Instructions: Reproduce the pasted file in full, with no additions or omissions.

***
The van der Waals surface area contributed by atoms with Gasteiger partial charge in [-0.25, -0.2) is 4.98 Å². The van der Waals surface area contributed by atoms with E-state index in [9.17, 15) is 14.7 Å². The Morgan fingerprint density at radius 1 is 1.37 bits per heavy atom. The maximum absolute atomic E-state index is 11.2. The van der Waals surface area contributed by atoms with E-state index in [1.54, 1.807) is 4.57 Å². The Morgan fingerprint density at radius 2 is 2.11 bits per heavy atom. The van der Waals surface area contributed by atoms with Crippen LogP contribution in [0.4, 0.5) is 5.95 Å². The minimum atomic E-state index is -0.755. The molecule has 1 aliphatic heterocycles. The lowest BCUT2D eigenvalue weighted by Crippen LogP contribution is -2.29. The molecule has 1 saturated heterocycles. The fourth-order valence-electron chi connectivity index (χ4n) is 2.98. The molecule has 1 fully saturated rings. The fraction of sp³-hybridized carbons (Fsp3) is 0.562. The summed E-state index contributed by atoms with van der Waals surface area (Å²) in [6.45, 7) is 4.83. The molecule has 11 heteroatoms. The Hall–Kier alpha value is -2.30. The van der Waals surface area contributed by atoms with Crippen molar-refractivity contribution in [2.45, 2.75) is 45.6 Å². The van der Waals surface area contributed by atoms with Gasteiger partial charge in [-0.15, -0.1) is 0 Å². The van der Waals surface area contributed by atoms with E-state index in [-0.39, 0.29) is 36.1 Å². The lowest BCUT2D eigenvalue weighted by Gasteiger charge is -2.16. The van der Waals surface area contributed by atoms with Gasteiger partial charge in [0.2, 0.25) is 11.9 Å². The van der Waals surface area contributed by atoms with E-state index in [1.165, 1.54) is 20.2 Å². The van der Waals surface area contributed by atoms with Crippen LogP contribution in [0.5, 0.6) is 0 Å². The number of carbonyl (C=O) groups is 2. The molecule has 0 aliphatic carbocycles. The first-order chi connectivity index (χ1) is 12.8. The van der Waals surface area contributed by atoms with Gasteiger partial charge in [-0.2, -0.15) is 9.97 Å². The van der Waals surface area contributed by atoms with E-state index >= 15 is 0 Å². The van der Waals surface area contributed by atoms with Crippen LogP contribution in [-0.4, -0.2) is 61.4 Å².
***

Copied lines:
The van der Waals surface area contributed by atoms with Gasteiger partial charge in [-0.25, -0.2) is 4.98 Å². The van der Waals surface area contributed by atoms with E-state index in [9.17, 15) is 14.7 Å². The Morgan fingerprint density at radius 1 is 1.37 bits per heavy atom. The maximum absolute atomic E-state index is 11.2. The van der Waals surface area contributed by atoms with E-state index in [1.54, 1.807) is 4.57 Å². The Morgan fingerprint density at radius 2 is 2.11 bits per heavy atom. The van der Waals surface area contributed by atoms with Crippen LogP contribution in [0.4, 0.5) is 5.95 Å². The minimum atomic E-state index is -0.755. The molecule has 1 aliphatic heterocycles. The lowest BCUT2D eigenvalue weighted by Crippen LogP contribution is -2.29. The molecule has 1 saturated heterocycles. The fourth-order valence-electron chi connectivity index (χ4n) is 2.98. The molecule has 1 fully saturated rings. The fraction of sp³-hybridized carbons (Fsp3) is 0.562. The summed E-state index contributed by atoms with van der Waals surface area (Å²) in [6.45, 7) is 4.83. The molecule has 11 heteroatoms. The Hall–Kier alpha value is -2.30. The van der Waals surface area contributed by atoms with Crippen molar-refractivity contribution in [2.45, 2.75) is 45.6 Å². The van der Waals surface area contributed by atoms with Gasteiger partial charge in [-0.15, -0.1) is 0 Å². The van der Waals surface area contributed by atoms with E-state index in [-0.39, 0.29) is 36.1 Å². The lowest BCUT2D eigenvalue weighted by Gasteiger charge is -2.16. The van der Waals surface area contributed by atoms with Gasteiger partial charge in [0.2, 0.25) is 11.9 Å². The van der Waals surface area contributed by atoms with E-state index in [1.165, 1.54) is 20.2 Å². The van der Waals surface area contributed by atoms with Crippen LogP contribution in [0.5, 0.6) is 0 Å². The number of carbonyl (C=O) groups is 2. The molecule has 0 aliphatic carbocycles. The first-order chi connectivity index (χ1) is 12.8. The van der Waals surface area contributed by atoms with Gasteiger partial charge in [-0.2, -0.15) is 9.97 Å². The van der Waals surface area contributed by atoms with E-state index >= 15 is 0 Å². The van der Waals surface area contributed by atoms with Crippen LogP contribution in [-0.4, -0.2) is 61.4 Å².